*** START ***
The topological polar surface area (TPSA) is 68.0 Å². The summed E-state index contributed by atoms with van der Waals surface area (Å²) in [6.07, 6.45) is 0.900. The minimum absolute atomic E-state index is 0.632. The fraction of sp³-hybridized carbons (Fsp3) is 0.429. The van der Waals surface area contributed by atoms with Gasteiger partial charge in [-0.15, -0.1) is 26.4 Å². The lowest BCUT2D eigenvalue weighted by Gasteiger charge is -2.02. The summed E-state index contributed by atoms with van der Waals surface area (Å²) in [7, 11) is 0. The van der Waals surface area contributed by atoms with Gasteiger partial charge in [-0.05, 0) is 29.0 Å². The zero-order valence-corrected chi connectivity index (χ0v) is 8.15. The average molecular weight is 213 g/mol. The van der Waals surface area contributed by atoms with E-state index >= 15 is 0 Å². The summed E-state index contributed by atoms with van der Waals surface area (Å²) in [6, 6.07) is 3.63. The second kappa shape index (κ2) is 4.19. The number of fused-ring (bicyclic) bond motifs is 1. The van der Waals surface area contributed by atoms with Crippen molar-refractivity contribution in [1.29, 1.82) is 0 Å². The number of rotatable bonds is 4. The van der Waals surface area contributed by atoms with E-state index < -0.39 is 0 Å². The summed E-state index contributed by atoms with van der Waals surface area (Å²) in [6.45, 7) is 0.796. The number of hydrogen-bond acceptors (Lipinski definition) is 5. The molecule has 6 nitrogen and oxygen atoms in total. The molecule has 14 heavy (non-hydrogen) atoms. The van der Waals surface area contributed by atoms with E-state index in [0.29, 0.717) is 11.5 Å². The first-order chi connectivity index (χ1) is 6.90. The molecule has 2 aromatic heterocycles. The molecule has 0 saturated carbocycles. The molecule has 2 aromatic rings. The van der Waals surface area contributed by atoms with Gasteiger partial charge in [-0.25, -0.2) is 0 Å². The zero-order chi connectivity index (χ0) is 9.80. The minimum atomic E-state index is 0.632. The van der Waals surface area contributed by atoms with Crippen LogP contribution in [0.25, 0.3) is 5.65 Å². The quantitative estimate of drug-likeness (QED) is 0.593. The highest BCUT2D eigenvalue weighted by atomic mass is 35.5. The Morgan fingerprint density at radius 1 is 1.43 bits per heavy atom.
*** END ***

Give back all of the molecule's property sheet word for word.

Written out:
The topological polar surface area (TPSA) is 68.0 Å². The summed E-state index contributed by atoms with van der Waals surface area (Å²) in [6.07, 6.45) is 0.900. The minimum absolute atomic E-state index is 0.632. The fraction of sp³-hybridized carbons (Fsp3) is 0.429. The van der Waals surface area contributed by atoms with Gasteiger partial charge in [-0.15, -0.1) is 26.4 Å². The lowest BCUT2D eigenvalue weighted by Gasteiger charge is -2.02. The summed E-state index contributed by atoms with van der Waals surface area (Å²) in [7, 11) is 0. The van der Waals surface area contributed by atoms with Gasteiger partial charge in [-0.05, 0) is 29.0 Å². The zero-order valence-corrected chi connectivity index (χ0v) is 8.15. The average molecular weight is 213 g/mol. The van der Waals surface area contributed by atoms with E-state index >= 15 is 0 Å². The summed E-state index contributed by atoms with van der Waals surface area (Å²) in [6, 6.07) is 3.63. The second kappa shape index (κ2) is 4.19. The number of fused-ring (bicyclic) bond motifs is 1. The van der Waals surface area contributed by atoms with Crippen molar-refractivity contribution in [1.29, 1.82) is 0 Å². The number of rotatable bonds is 4. The van der Waals surface area contributed by atoms with E-state index < -0.39 is 0 Å². The summed E-state index contributed by atoms with van der Waals surface area (Å²) in [6.45, 7) is 0.796. The number of hydrogen-bond acceptors (Lipinski definition) is 5. The molecule has 6 nitrogen and oxygen atoms in total. The molecule has 14 heavy (non-hydrogen) atoms. The van der Waals surface area contributed by atoms with E-state index in [0.29, 0.717) is 11.5 Å². The first-order chi connectivity index (χ1) is 6.90. The molecule has 2 aromatic heterocycles. The molecule has 0 saturated carbocycles. The molecule has 2 aromatic rings. The van der Waals surface area contributed by atoms with Gasteiger partial charge in [-0.25, -0.2) is 0 Å². The zero-order chi connectivity index (χ0) is 9.80. The minimum atomic E-state index is 0.632. The van der Waals surface area contributed by atoms with Crippen LogP contribution in [0.25, 0.3) is 5.65 Å². The quantitative estimate of drug-likeness (QED) is 0.593. The highest BCUT2D eigenvalue weighted by atomic mass is 35.5. The Morgan fingerprint density at radius 1 is 1.43 bits per heavy atom.